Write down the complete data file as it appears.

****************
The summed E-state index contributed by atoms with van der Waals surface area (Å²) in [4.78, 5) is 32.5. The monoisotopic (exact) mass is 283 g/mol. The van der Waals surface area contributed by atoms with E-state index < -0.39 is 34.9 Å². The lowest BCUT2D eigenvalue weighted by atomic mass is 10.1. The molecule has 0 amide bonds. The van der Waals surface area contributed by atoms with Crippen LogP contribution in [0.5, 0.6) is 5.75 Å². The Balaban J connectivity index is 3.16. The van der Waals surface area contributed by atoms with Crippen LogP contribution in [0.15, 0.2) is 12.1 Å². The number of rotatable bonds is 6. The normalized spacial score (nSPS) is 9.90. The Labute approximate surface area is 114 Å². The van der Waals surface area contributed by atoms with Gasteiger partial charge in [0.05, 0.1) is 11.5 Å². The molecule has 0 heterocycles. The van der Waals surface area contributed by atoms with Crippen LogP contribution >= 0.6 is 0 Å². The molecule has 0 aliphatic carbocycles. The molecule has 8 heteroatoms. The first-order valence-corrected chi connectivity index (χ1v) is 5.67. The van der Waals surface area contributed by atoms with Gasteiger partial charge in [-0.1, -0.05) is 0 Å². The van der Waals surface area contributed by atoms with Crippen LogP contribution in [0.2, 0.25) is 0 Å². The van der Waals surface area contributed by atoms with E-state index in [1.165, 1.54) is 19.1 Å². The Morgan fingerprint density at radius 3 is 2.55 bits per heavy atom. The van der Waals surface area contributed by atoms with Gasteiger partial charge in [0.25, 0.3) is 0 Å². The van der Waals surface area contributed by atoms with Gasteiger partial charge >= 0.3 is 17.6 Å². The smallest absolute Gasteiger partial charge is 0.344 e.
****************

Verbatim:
The summed E-state index contributed by atoms with van der Waals surface area (Å²) in [4.78, 5) is 32.5. The monoisotopic (exact) mass is 283 g/mol. The van der Waals surface area contributed by atoms with E-state index < -0.39 is 34.9 Å². The lowest BCUT2D eigenvalue weighted by atomic mass is 10.1. The molecule has 0 amide bonds. The van der Waals surface area contributed by atoms with Crippen LogP contribution in [0.5, 0.6) is 5.75 Å². The Balaban J connectivity index is 3.16. The van der Waals surface area contributed by atoms with Crippen LogP contribution in [0.15, 0.2) is 12.1 Å². The number of rotatable bonds is 6. The normalized spacial score (nSPS) is 9.90. The Labute approximate surface area is 114 Å². The van der Waals surface area contributed by atoms with Gasteiger partial charge in [0.05, 0.1) is 11.5 Å². The molecule has 0 heterocycles. The van der Waals surface area contributed by atoms with Crippen LogP contribution >= 0.6 is 0 Å². The molecule has 0 aliphatic carbocycles. The molecule has 8 heteroatoms. The first-order valence-corrected chi connectivity index (χ1v) is 5.67. The van der Waals surface area contributed by atoms with Gasteiger partial charge in [-0.1, -0.05) is 0 Å². The van der Waals surface area contributed by atoms with Crippen LogP contribution in [0.2, 0.25) is 0 Å². The van der Waals surface area contributed by atoms with E-state index in [1.165, 1.54) is 19.1 Å². The Morgan fingerprint density at radius 3 is 2.55 bits per heavy atom. The van der Waals surface area contributed by atoms with Gasteiger partial charge in [0.25, 0.3) is 0 Å². The van der Waals surface area contributed by atoms with Gasteiger partial charge >= 0.3 is 17.6 Å². The smallest absolute Gasteiger partial charge is 0.344 e.